The Australian Nursing and Midwifery Federation (ANMF) says last night’s opening of a two-part investigation by the ABC’s Four Corners program into the treatment of the elderly in aged care homes shone the spotlight on a sector in crisis and a section of the Australian community that has been abandoned.
“For years, our members have been raising concerns about dangerously low staffing levels in nursing homes, as well as practices uncovered by last night’s program, such as the restriction of continence pads and appallingly unhealthy food,” ANMF Federal Secretary Annie Butler said.
“The revelations from the program are beyond distressing, they are intolerable.
“As a society we have a moral obligation to stop this neglect and abuse of the elderly. We cannot allow it to continue for a single day longer.”
Last Sunday, Prime Minister Scott Morrison announced a Royal Commission that will examine negligence, inadequate care and abuse.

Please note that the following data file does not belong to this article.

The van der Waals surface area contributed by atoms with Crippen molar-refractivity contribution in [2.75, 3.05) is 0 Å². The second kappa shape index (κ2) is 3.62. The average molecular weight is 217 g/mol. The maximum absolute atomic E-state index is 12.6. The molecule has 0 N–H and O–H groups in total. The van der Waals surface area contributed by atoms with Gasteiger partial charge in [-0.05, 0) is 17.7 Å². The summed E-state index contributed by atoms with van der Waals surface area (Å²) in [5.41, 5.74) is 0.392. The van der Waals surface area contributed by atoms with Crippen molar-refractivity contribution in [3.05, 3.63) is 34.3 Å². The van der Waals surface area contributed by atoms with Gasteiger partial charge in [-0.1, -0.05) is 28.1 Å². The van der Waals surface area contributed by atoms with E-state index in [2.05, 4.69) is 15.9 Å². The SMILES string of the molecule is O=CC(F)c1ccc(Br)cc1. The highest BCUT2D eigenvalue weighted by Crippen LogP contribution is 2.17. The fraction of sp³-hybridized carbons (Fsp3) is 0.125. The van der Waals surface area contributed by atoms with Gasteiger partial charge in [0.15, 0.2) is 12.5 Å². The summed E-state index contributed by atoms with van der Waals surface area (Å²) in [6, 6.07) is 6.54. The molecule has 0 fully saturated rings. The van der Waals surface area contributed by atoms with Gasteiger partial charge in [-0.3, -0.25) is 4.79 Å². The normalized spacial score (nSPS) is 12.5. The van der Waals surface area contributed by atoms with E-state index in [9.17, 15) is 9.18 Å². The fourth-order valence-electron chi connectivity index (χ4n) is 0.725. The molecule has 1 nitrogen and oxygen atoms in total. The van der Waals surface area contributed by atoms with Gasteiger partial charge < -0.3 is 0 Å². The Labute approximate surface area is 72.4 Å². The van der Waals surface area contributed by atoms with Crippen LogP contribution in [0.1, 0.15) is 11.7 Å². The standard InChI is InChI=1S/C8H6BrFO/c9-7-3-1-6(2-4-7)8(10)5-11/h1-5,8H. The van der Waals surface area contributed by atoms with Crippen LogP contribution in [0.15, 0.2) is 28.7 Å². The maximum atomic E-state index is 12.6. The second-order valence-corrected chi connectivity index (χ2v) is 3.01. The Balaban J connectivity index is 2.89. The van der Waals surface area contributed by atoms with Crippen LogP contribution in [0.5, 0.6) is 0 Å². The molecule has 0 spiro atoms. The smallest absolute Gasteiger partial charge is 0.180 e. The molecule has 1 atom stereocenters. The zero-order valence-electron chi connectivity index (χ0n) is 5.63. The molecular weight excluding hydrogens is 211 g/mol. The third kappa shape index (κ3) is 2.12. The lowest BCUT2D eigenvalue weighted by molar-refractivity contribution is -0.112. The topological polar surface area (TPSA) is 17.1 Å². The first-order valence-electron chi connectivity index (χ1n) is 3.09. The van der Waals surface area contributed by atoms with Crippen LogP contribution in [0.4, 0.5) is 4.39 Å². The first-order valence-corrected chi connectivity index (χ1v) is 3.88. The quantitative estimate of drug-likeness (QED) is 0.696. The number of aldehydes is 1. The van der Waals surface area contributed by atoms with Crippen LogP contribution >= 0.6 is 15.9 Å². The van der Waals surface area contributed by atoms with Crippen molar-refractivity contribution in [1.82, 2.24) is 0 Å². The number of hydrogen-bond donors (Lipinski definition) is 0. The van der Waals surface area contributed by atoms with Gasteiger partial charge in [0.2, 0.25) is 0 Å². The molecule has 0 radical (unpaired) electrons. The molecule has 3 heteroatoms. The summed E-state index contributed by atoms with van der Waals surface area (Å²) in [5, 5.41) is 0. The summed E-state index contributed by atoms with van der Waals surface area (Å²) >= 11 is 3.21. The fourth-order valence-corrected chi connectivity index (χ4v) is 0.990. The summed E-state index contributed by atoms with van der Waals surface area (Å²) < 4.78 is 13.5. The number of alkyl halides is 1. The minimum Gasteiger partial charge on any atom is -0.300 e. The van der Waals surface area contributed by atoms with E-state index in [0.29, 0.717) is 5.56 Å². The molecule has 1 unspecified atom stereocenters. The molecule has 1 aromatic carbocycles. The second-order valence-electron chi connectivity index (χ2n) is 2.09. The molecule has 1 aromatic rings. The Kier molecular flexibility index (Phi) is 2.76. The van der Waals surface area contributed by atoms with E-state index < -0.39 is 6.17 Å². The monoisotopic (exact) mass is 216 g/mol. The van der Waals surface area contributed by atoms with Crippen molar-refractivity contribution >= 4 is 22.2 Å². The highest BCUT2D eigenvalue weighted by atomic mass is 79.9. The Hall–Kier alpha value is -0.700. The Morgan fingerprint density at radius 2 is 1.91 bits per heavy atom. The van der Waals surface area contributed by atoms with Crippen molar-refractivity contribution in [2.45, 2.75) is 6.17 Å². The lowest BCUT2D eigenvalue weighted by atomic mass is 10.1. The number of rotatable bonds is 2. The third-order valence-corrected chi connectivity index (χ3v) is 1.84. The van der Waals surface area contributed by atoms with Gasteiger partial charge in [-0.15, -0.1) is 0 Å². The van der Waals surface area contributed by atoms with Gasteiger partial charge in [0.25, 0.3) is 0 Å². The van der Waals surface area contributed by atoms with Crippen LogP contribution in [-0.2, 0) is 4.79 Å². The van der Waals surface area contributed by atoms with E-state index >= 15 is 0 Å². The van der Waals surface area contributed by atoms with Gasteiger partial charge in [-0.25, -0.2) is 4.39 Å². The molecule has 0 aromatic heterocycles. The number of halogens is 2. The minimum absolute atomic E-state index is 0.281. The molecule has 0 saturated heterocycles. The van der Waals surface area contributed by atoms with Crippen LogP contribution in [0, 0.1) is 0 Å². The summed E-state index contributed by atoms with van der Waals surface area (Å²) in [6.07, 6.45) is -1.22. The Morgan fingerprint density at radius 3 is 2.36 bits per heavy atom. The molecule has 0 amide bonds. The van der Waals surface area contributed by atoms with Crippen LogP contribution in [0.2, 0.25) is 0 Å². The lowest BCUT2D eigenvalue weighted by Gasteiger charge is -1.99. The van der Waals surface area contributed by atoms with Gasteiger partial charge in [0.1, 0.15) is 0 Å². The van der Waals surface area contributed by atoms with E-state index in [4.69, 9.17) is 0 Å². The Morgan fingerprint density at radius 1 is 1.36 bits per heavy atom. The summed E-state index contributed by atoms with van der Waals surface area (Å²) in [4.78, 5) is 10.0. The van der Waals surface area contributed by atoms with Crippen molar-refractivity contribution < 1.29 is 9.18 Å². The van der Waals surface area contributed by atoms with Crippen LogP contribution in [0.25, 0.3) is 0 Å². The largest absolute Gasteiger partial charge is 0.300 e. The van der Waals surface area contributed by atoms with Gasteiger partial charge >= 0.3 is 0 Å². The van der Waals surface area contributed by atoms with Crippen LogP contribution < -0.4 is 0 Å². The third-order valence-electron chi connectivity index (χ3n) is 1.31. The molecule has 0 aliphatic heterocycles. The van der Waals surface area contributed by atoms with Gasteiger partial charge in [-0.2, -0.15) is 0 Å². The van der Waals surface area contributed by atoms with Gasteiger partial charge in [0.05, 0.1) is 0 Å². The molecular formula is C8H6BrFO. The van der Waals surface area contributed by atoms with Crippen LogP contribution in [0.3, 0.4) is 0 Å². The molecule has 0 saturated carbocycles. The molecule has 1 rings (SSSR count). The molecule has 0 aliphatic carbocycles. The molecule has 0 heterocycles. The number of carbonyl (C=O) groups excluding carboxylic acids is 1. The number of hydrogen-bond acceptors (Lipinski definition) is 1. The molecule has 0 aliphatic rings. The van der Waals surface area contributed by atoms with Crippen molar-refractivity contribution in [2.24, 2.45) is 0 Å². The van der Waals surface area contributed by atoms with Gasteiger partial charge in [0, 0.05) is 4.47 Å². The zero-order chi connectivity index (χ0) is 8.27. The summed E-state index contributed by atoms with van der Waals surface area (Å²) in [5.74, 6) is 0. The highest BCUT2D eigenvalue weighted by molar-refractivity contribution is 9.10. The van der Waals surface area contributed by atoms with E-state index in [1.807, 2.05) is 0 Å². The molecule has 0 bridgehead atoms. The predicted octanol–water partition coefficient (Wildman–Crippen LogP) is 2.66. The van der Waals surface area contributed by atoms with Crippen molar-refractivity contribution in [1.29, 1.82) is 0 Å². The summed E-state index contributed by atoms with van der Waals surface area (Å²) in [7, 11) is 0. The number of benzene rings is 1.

Yet Ms Butler said the sector’s problems were clearly identifiable through numerous reports and inquiries undertaken over the past two decades and that the government needed to act and mandate staffing ratios in aged care urgently.
“Every day we wait for the federal government to act on staffing shortages is yet another day the most vulnerable members of our society are forced to suffer – without proper care, proper food, without compassion and without dignity. Voiceless and abandoned.”
Ms Butler commended aged care staff and residents’ relatives who bravely spoke out on last night’s Four Corners program, exposing the problems in aged care homes across Australia and standing up for the care of the nation’s elderly.
“Despite the very best efforts of many dedicated aged care nurses and carers, without minimum staffing ratios it just isn’t possible for them to deliver the care that elderly residents need. There is no law, no minimum standard or any form of evidence based model for safe staffing in aged care.”